The Museum Island site in Berlin has come under what is described as the largest attack of its kind on artifacts and artifacts in Germany’s post-war history.
The island includes five famous museums, and is considered a UNESCO World Heritage Center.
At least 70 museum items were sprayed with an oily liquid. It took more than two weeks for the attack, which occurred on the third of October, which coincides with the Day of German Unity, to become clear.
German reports speculate that supporters of far-right conspiracy theories were involved in the attack.
Attila Heldman, who has promoted conspiracy theories about the Covid-19 epidemic, has claimed that one of the island’s museums is the “Devil’s Throne” – referring to the Pergamon Altar Museum.
What do we know about the attack?
Berlin’s criminal police released details of the attack late Tuesday, at least 17 days after an unknown person targeted an Egyptian stone sarcophagus, a number of statues, as well as 19th-century artworks.
It is not known why the attack was kept secret. The news of its occurrence was not confirmed until after investigations reported by local media outlets to the police.
These outlets said that other museums in the country had not been notified that there was a potential danger.
Police said they had investigated the attack but had not made it public for strategic reasons.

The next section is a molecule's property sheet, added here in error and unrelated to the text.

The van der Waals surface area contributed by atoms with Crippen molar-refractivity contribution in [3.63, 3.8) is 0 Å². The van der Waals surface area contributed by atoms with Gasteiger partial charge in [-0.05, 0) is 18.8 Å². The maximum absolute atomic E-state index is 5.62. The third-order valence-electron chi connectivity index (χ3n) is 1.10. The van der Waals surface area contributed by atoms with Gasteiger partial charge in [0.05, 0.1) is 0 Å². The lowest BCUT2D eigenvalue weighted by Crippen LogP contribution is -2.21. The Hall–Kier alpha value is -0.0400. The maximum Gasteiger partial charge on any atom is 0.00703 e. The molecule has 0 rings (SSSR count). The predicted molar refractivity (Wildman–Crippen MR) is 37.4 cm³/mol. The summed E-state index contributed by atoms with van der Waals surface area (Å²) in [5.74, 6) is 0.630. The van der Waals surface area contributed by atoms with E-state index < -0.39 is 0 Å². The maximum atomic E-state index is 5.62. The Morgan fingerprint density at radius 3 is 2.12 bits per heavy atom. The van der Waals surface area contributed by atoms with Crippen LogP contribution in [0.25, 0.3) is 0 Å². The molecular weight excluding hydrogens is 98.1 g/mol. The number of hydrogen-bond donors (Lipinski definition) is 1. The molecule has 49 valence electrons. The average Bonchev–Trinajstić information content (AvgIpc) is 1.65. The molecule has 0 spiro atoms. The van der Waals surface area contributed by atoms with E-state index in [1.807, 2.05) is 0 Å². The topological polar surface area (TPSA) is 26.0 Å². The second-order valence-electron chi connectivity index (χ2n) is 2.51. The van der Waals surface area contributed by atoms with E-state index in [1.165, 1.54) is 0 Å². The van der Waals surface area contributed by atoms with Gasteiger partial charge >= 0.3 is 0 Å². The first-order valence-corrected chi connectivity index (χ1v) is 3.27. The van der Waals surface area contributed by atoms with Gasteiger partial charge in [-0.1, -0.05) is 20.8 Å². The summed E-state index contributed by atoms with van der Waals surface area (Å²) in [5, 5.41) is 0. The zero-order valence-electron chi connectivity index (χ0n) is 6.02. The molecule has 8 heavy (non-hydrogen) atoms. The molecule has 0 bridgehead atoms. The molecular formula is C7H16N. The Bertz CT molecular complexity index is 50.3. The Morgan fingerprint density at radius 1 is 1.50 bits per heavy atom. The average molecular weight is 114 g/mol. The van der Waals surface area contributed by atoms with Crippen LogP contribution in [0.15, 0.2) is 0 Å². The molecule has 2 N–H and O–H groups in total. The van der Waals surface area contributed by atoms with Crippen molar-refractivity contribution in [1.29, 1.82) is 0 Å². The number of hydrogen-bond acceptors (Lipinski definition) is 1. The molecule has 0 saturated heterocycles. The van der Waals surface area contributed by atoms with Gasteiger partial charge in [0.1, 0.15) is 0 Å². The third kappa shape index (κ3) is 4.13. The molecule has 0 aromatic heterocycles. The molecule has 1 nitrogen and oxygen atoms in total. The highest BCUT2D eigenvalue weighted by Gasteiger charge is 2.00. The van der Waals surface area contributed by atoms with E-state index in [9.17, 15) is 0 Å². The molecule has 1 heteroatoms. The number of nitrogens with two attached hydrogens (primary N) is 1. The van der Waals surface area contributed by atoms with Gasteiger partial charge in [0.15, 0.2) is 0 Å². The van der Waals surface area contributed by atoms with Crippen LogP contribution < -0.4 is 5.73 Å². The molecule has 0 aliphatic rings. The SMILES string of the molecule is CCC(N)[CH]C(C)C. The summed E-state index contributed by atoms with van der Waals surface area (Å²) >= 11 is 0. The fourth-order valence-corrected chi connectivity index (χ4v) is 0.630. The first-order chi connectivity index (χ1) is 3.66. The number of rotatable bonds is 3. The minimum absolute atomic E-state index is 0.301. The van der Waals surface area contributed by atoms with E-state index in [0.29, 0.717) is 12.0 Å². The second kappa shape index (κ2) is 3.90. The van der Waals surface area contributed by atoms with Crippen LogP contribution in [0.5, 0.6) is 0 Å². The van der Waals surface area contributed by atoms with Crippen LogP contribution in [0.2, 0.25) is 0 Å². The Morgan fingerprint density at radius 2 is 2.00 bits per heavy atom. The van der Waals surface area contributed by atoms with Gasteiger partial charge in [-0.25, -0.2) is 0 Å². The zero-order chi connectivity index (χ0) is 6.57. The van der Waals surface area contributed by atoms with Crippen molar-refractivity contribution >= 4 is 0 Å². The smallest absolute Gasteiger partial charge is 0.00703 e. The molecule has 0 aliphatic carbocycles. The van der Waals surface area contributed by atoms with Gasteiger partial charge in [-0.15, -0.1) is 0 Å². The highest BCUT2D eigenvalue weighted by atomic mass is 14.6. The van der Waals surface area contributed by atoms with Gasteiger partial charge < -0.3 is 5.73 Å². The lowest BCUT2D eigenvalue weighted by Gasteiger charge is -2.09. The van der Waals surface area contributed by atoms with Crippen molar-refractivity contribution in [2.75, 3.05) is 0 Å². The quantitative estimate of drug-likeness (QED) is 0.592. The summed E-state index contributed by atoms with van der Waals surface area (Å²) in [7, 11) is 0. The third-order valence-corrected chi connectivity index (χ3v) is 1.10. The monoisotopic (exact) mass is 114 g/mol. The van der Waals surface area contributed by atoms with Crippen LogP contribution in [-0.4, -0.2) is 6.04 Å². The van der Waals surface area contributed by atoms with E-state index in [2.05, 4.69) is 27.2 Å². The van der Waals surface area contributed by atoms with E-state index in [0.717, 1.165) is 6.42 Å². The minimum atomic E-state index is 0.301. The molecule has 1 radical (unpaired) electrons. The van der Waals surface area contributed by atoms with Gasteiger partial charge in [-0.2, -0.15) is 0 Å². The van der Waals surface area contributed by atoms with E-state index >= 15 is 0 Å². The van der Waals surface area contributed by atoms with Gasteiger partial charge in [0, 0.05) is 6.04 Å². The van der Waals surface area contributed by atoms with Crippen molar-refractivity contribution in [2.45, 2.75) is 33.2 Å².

What The museum That have been exposed للهجوم؟
Dozens of artifacts and artifacts were sprayed with an oily liquid, which caused damage and left visible marks on them.
A worker in one of those museums told local media that most of the damage is superficial, and some even require the help of a scout to see it.
Among the museums that were attacked: the Pergamon Museum, which contains the famous Pergamon Altar, which was built by King Eumenes II in the second century BC.
The attack affected pieces of art in the new Berlin Museum, which contains a bust of the Pharaonic Queen Nefertiti.
Museum Island has been attacked in the past. In March 2017, a giant gold coin valued at $ 4 million was stolen from the Bode Museum.
In February, two people and one of the museum’s bodyguards received a prison sentence for stealing the gold coin bearing the image of Queen Elizabeth II, which has not yet been returned.
What was the motive behind the attack on museums?
It was not immediately clear what prompted the attack to coincide with the anniversary of the German Confederation.
But German media are highlighting messages sent by Attila Heldmann on social media, which include allegations about what he describes as the dark practices surrounding the Great Temple of Pergamon. It is reported that the Pergamon Museum itself was intended to be the seat of this important monument.
And last June, Heldman spoke to supporters from the stairs of the Old National Museum.
Last August, during the closure of the Pergamon Museum due to the Corona virus, Heldman described the Pergamon Temple as “a stronghold of international Satanists and Corona criminals.”